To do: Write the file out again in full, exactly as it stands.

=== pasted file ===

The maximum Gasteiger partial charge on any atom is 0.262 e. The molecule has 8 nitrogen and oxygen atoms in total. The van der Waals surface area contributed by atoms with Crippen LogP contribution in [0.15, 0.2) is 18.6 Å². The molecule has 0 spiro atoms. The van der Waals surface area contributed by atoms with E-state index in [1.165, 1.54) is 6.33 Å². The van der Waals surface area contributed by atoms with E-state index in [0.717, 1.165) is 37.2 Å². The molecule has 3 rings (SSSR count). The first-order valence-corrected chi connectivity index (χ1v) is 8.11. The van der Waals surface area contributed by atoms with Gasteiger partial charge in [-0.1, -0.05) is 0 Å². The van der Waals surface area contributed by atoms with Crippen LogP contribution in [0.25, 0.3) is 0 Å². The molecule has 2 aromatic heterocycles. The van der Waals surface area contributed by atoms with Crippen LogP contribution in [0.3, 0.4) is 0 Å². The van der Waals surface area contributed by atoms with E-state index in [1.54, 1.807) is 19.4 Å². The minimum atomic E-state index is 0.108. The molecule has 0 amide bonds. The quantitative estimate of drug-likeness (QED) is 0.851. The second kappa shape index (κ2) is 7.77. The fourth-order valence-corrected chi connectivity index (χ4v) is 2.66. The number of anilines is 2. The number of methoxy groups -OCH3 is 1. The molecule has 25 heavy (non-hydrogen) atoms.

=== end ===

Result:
The maximum Gasteiger partial charge on any atom is 0.262 e. The molecule has 8 nitrogen and oxygen atoms in total. The van der Waals surface area contributed by atoms with Crippen LogP contribution in [0.15, 0.2) is 18.6 Å². The molecule has 0 spiro atoms. The van der Waals surface area contributed by atoms with E-state index in [1.165, 1.54) is 6.33 Å². The van der Waals surface area contributed by atoms with E-state index in [0.717, 1.165) is 37.2 Å². The molecule has 3 rings (SSSR count). The first-order valence-corrected chi connectivity index (χ1v) is 8.11. The van der Waals surface area contributed by atoms with Gasteiger partial charge in [-0.1, -0.05) is 0 Å². The van der Waals surface area contributed by atoms with Crippen LogP contribution in [0.25, 0.3) is 0 Å². The molecule has 2 aromatic heterocycles. The van der Waals surface area contributed by atoms with Crippen LogP contribution in [0.3, 0.4) is 0 Å². The van der Waals surface area contributed by atoms with E-state index in [1.54, 1.807) is 19.4 Å². The minimum atomic E-state index is 0.108. The molecule has 0 amide bonds. The quantitative estimate of drug-likeness (QED) is 0.851. The second kappa shape index (κ2) is 7.77. The fourth-order valence-corrected chi connectivity index (χ4v) is 2.66. The number of anilines is 2. The number of methoxy groups -OCH3 is 1. The molecule has 25 heavy (non-hydrogen) atoms.